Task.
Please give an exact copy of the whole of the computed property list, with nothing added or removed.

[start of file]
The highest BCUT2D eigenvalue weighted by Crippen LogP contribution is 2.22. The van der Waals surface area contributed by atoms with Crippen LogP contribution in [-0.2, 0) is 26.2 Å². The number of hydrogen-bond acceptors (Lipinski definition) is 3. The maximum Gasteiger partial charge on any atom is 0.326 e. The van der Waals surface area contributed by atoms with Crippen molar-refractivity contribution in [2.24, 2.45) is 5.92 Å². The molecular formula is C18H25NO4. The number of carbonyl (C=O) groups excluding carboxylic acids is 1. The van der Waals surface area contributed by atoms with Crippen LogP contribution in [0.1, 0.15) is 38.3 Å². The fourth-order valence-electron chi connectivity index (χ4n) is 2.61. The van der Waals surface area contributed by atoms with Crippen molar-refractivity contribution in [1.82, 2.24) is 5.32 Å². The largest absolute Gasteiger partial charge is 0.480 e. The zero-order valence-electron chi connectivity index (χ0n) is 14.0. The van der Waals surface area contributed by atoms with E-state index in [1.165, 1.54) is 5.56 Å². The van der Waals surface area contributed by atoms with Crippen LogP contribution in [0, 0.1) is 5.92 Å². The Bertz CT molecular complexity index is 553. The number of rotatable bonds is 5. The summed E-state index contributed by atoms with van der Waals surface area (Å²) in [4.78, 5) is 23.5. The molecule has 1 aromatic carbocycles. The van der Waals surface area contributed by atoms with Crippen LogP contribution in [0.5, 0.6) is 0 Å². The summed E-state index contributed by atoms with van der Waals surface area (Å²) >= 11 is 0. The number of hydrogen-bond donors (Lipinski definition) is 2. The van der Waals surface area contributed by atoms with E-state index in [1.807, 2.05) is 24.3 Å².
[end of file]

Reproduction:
The highest BCUT2D eigenvalue weighted by Crippen LogP contribution is 2.22. The van der Waals surface area contributed by atoms with Crippen LogP contribution in [-0.2, 0) is 26.2 Å². The number of hydrogen-bond acceptors (Lipinski definition) is 3. The maximum Gasteiger partial charge on any atom is 0.326 e. The van der Waals surface area contributed by atoms with Crippen molar-refractivity contribution in [2.24, 2.45) is 5.92 Å². The molecular formula is C18H25NO4. The number of carbonyl (C=O) groups excluding carboxylic acids is 1. The van der Waals surface area contributed by atoms with Crippen LogP contribution in [0.1, 0.15) is 38.3 Å². The fourth-order valence-electron chi connectivity index (χ4n) is 2.61. The van der Waals surface area contributed by atoms with Crippen molar-refractivity contribution in [1.82, 2.24) is 5.32 Å². The largest absolute Gasteiger partial charge is 0.480 e. The zero-order valence-electron chi connectivity index (χ0n) is 14.0. The van der Waals surface area contributed by atoms with E-state index in [1.165, 1.54) is 5.56 Å². The van der Waals surface area contributed by atoms with Crippen LogP contribution in [0, 0.1) is 5.92 Å². The Bertz CT molecular complexity index is 553. The number of rotatable bonds is 5. The summed E-state index contributed by atoms with van der Waals surface area (Å²) in [4.78, 5) is 23.5. The molecule has 1 aromatic carbocycles. The van der Waals surface area contributed by atoms with Crippen LogP contribution in [0.5, 0.6) is 0 Å². The summed E-state index contributed by atoms with van der Waals surface area (Å²) >= 11 is 0. The number of hydrogen-bond donors (Lipinski definition) is 2. The van der Waals surface area contributed by atoms with E-state index in [1.807, 2.05) is 24.3 Å².